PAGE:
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As reported by Iowa Watchdog, in May, Governor Terry Branstad signed into law the Medical Cannabidiol Act. The law allows for residents of Iowa to possess small amounts of cannabidiol if a neurologist certifies that the non-psychoactive oil derived from marijuana plants is necessary for the treatment of a child with intractable epilepsy.
On Tuesday, the Administrative Rules Review Committee of the Iowa State Legislature gave final approval to the procedures by which the Iowa Department of Public Health will address the new law.
Beginning on January 30, 2015, after filing the appropriate paperwork and being approved by IDPH, a parent or primary caregiver of a child diagnosed with epilepsy will be able to receive a specific form of identification that will allow them to possess up to 32 ounces of cannabidiol.
They will not, however, be able to obtain the actual oil. In fact, cannabidiol will remain illegal to produce or sell in the state of Iowa. Moreover, in Colorado and Oregon, the states where the oil is legal, it is illegal to sell to nonresidents. Therefore, even if an approved resident from Iowa were able to buy the oil in one of the states where it is legal, transporting the substance across state lines remains a federal crime.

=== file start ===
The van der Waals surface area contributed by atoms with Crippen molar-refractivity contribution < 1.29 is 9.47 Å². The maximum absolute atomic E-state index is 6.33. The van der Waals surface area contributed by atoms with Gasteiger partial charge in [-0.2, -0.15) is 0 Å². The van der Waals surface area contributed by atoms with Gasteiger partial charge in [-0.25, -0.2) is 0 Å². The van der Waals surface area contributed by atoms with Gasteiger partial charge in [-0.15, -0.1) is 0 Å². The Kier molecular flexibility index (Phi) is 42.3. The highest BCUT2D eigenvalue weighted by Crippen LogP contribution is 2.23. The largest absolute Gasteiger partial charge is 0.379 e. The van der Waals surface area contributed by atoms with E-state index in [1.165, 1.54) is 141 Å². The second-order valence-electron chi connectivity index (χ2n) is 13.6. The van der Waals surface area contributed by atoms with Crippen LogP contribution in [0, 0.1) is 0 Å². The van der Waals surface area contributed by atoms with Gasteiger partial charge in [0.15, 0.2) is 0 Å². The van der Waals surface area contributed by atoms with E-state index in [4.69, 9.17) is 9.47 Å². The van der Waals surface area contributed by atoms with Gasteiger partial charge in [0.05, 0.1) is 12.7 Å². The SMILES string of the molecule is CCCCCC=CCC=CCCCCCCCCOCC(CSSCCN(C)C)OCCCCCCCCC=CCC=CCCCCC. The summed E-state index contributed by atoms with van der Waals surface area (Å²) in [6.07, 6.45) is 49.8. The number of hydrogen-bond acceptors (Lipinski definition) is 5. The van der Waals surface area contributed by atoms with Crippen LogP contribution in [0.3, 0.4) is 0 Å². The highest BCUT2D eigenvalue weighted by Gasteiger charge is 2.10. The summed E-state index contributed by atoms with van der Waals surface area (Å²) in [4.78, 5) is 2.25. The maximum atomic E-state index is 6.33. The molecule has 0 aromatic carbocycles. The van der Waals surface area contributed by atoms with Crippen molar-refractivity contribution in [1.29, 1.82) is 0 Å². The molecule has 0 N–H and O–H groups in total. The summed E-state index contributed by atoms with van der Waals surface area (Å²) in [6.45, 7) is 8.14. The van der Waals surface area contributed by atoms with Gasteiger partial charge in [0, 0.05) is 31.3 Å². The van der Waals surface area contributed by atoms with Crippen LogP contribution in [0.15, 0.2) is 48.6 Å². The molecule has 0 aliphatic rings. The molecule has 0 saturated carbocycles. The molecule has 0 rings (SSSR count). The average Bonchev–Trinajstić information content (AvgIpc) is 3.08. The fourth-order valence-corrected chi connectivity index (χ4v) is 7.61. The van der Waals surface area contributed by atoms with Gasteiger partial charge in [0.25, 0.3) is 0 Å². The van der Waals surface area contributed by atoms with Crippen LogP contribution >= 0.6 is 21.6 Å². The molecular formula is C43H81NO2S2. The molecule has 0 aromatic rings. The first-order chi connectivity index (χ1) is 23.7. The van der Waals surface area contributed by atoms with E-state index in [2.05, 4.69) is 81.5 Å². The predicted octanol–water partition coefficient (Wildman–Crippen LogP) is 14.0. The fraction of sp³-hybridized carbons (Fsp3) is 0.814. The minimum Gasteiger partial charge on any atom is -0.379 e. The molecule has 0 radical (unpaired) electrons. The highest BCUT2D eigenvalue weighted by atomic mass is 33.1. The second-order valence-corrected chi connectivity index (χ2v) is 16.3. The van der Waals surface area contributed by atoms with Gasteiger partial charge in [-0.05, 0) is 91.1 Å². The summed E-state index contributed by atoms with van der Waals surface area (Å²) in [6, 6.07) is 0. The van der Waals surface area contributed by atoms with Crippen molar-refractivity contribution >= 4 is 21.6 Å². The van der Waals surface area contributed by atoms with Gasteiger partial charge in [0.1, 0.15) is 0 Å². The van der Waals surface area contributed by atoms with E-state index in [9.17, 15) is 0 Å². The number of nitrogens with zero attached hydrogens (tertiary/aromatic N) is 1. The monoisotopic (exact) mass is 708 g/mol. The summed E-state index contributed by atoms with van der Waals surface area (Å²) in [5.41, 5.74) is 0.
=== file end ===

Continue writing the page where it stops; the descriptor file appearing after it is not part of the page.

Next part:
“That’s the reality of the situation,” Deborah Thompson, policy advisor for IDPH, told Iowa Watchdog. “There are still some very fundamental barriers to parents getting the oil.”
According to state Rep. Rob Taylor, R-West Des Moines:
“It was a very limited bill. All it did was give citizens of Iowa who possess and are registered with the state safe harbor under Iowa state law. Meaning we wouldn’t prosecute them if they have cannabidiol,” Taylor said.
When asked what purpose it served to create an approval process of a substance that Iowans will not be allowed to legally obtain, Taylor stated, “It’s one more tool in their toolbox for families dealing with a very, very disturbing disorder.”